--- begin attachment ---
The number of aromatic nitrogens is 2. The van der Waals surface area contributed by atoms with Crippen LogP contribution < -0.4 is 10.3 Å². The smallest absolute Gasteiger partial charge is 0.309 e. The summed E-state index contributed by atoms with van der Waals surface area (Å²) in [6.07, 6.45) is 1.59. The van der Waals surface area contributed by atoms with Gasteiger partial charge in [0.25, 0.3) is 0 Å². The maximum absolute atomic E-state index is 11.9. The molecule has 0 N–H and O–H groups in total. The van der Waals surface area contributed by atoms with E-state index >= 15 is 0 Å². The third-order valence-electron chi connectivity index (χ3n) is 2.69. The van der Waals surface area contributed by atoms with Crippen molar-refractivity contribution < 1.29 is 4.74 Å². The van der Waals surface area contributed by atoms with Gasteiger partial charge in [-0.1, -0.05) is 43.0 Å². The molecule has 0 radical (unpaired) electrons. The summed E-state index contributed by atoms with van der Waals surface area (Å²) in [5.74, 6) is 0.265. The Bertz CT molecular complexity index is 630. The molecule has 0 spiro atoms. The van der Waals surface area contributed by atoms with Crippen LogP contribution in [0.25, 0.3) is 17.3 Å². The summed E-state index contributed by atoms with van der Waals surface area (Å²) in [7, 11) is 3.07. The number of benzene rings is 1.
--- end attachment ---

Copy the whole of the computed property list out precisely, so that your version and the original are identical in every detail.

The number of aromatic nitrogens is 2. The van der Waals surface area contributed by atoms with Crippen LogP contribution < -0.4 is 10.3 Å². The smallest absolute Gasteiger partial charge is 0.309 e. The summed E-state index contributed by atoms with van der Waals surface area (Å²) in [6.07, 6.45) is 1.59. The van der Waals surface area contributed by atoms with Gasteiger partial charge in [0.25, 0.3) is 0 Å². The maximum absolute atomic E-state index is 11.9. The molecule has 0 N–H and O–H groups in total. The van der Waals surface area contributed by atoms with E-state index >= 15 is 0 Å². The third-order valence-electron chi connectivity index (χ3n) is 2.69. The van der Waals surface area contributed by atoms with Crippen molar-refractivity contribution < 1.29 is 4.74 Å². The van der Waals surface area contributed by atoms with Gasteiger partial charge in [-0.1, -0.05) is 43.0 Å². The molecule has 0 radical (unpaired) electrons. The summed E-state index contributed by atoms with van der Waals surface area (Å²) in [5.74, 6) is 0.265. The Bertz CT molecular complexity index is 630. The molecule has 0 spiro atoms. The van der Waals surface area contributed by atoms with Crippen LogP contribution in [0.25, 0.3) is 17.3 Å². The summed E-state index contributed by atoms with van der Waals surface area (Å²) in [7, 11) is 3.07. The number of benzene rings is 1.